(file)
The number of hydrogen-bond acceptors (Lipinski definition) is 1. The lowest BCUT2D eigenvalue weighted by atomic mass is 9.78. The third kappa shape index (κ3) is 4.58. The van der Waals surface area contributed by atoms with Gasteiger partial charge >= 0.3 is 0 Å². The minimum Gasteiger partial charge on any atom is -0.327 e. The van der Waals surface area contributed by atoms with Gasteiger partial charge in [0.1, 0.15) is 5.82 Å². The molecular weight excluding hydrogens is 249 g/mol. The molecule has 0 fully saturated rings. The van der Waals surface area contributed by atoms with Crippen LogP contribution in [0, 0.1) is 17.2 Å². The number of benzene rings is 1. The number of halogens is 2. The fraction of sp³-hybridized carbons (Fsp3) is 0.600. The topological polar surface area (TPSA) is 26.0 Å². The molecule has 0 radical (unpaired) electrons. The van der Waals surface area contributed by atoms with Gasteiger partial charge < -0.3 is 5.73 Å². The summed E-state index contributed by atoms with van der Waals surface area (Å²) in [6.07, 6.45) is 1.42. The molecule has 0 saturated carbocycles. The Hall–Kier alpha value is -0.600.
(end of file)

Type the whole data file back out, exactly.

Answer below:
The number of hydrogen-bond acceptors (Lipinski definition) is 1. The lowest BCUT2D eigenvalue weighted by atomic mass is 9.78. The third kappa shape index (κ3) is 4.58. The van der Waals surface area contributed by atoms with Gasteiger partial charge >= 0.3 is 0 Å². The minimum Gasteiger partial charge on any atom is -0.327 e. The van der Waals surface area contributed by atoms with Gasteiger partial charge in [0.1, 0.15) is 5.82 Å². The molecular weight excluding hydrogens is 249 g/mol. The molecule has 0 fully saturated rings. The van der Waals surface area contributed by atoms with Crippen LogP contribution in [0, 0.1) is 17.2 Å². The number of benzene rings is 1. The number of halogens is 2. The fraction of sp³-hybridized carbons (Fsp3) is 0.600. The topological polar surface area (TPSA) is 26.0 Å². The molecule has 0 radical (unpaired) electrons. The van der Waals surface area contributed by atoms with Gasteiger partial charge < -0.3 is 5.73 Å². The summed E-state index contributed by atoms with van der Waals surface area (Å²) in [6.07, 6.45) is 1.42. The molecule has 0 saturated carbocycles. The Hall–Kier alpha value is -0.600.